About sacral regression

What is sacral regression?

Caudal Regression Syndrome is a rare disorder characterized by abnormal development of the lower spine end of the developing fetus. A wide range of abnormalities may occur including partial absence of the tailbone end of the spine causing no apparent symptoms, to extensive abnormalities of the lower vertebrae, pelvis, and spine. Neurological impairment as well as inability to control urination and bowel movements (incontinence) may occur in severe cases.



What are the symptoms for sacral regression?

Your child’s symptoms will depend on the type of caudal regression syndrome that’s diagnosed.

Mild cases may not cause any noticeable changes in your child’s appearance. But in severe cases, your child may have visible differences in the leg and hip area. For example, their legs may be permanently bent in a “frog-like” stance.

Other visible characteristics may include:

  • spine curving (scoliosis)
  • flat buttocks that are noticeably dimpled
  • feet bent upward at a sharp angle (calcaneovalgus)
  • clubfoot
  • imperforate anus
  • opening of the penis on the underside instead of the tip (hypospadias)
  • testicles not descending
  • not having any genitals (genital agenesis)

Your child may also experience the following internal complications:

  • abnormally developed or missing kidneys (renal agenesis)
  • kidneys that have grown together (horseshoe kidney)
  • nerve damage to the bladder (neurogenic bladder)
  • bladder that sits outside of the abdomen (bladder exstrophy)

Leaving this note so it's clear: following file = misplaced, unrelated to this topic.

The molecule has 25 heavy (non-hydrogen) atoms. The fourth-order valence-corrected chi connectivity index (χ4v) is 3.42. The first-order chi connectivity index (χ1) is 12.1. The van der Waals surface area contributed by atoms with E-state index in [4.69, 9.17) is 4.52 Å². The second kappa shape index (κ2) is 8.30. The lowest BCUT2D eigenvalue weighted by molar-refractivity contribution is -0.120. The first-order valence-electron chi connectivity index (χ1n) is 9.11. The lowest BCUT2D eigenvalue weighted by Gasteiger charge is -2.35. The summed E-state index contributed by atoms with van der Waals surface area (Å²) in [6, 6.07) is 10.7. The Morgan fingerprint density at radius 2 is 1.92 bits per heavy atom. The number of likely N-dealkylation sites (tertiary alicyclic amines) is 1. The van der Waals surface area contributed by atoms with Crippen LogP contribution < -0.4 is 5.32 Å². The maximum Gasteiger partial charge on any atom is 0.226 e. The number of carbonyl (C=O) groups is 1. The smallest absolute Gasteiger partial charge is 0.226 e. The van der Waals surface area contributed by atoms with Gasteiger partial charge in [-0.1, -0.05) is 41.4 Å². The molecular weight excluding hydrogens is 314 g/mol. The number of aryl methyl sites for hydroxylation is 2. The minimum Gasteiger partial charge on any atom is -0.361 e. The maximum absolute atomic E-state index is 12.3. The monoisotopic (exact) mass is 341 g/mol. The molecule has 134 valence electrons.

• misshapen large intestine or large intestine that sits abnormally in the gut
  • intestine that pushes through weak areas of the groin (inguinal hernia)
  • vagina and rectum that are connected

These characteristics can lead to symptoms such as:

  • lack of feeling in your legs
  • constipation
  • urinary incontinence
  • bowel incontinence



What are the causes for sacral regression?

The exact cause of caudal regression syndrome isn’t always clear. Some research suggests that having diabetes during pregnancy, especially if it isn’t managed, can increase the chance of your child’s caudal region not fully developing.

Since this condition also occurs in infants born to those without diabetes, there may be other genetic and environmental factors involved.



What are the treatments for sacral regression?

Treatment depends on how severe your child’s symptoms are.

In some cases, your child may need special shoes, leg braces, or crutches to help them walk and move around. Physical therapy may also help your child build strength in their lower body and gain control of their movements.

If your child’s legs didn’t develop, they may be able to walk using artificial, or prosthetic, legs.

If your child has trouble controlling their bladder, they may need a catheter to drain urine. If your child has an imperforate anus, they may need surgery to open a hole in their intestine and pass stools outside of their body into a bag.

Surgery can also be done to treat certain symptoms, such as bladder exstrophy and inguinal hernia. Surgery performed to treat these symptoms usually resolves them completely.



What are the risk factors for sacral regression?

The exact cause of caudal regression syndrome isn’t always clear. Some research suggests that having diabetes during pregnancy, especially if it isn’t managed, can increase the chance of your child’s caudal region not fully developing.

Since this condition also occurs in infants born to those without diabetes, there may be other genetic and environmental factors involved.



Video related to sacral regression